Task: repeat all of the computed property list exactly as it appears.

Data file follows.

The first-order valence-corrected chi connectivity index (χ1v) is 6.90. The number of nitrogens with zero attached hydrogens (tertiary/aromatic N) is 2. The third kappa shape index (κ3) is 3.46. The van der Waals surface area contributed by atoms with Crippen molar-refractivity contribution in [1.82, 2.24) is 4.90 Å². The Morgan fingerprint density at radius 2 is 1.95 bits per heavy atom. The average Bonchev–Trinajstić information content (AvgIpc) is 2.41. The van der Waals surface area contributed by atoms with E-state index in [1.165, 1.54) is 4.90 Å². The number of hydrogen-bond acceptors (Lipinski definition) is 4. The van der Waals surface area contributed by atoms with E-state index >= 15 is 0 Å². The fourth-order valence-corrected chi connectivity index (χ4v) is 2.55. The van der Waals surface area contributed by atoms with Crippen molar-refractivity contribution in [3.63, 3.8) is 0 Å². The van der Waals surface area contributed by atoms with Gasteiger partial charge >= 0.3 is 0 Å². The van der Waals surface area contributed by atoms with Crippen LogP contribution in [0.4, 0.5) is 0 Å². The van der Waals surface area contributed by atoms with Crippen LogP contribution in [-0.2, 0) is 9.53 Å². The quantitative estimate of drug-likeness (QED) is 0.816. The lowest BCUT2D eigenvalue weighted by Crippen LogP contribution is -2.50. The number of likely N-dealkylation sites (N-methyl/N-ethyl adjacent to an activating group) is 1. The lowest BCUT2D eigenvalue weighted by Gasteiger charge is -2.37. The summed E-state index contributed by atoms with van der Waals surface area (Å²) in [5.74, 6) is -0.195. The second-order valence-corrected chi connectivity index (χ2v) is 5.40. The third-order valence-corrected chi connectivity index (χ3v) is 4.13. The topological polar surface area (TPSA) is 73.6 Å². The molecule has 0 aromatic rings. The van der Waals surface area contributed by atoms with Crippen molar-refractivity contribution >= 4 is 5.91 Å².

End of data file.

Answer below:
The first-order valence-corrected chi connectivity index (χ1v) is 6.90. The number of nitrogens with zero attached hydrogens (tertiary/aromatic N) is 2. The third kappa shape index (κ3) is 3.46. The van der Waals surface area contributed by atoms with Crippen molar-refractivity contribution in [1.82, 2.24) is 4.90 Å². The Morgan fingerprint density at radius 2 is 1.95 bits per heavy atom. The average Bonchev–Trinajstić information content (AvgIpc) is 2.41. The van der Waals surface area contributed by atoms with E-state index in [1.165, 1.54) is 4.90 Å². The number of hydrogen-bond acceptors (Lipinski definition) is 4. The van der Waals surface area contributed by atoms with E-state index >= 15 is 0 Å². The fourth-order valence-corrected chi connectivity index (χ4v) is 2.55. The van der Waals surface area contributed by atoms with Crippen molar-refractivity contribution in [3.63, 3.8) is 0 Å². The van der Waals surface area contributed by atoms with Gasteiger partial charge >= 0.3 is 0 Å². The van der Waals surface area contributed by atoms with Crippen LogP contribution in [0.4, 0.5) is 0 Å². The van der Waals surface area contributed by atoms with Crippen LogP contribution in [-0.2, 0) is 9.53 Å². The quantitative estimate of drug-likeness (QED) is 0.816. The lowest BCUT2D eigenvalue weighted by Crippen LogP contribution is -2.50. The number of likely N-dealkylation sites (N-methyl/N-ethyl adjacent to an activating group) is 1. The lowest BCUT2D eigenvalue weighted by Gasteiger charge is -2.37. The summed E-state index contributed by atoms with van der Waals surface area (Å²) in [5.74, 6) is -0.195. The second-order valence-corrected chi connectivity index (χ2v) is 5.40. The third-order valence-corrected chi connectivity index (χ3v) is 4.13. The topological polar surface area (TPSA) is 73.6 Å². The molecule has 0 aromatic rings. The van der Waals surface area contributed by atoms with Crippen molar-refractivity contribution >= 4 is 5.91 Å².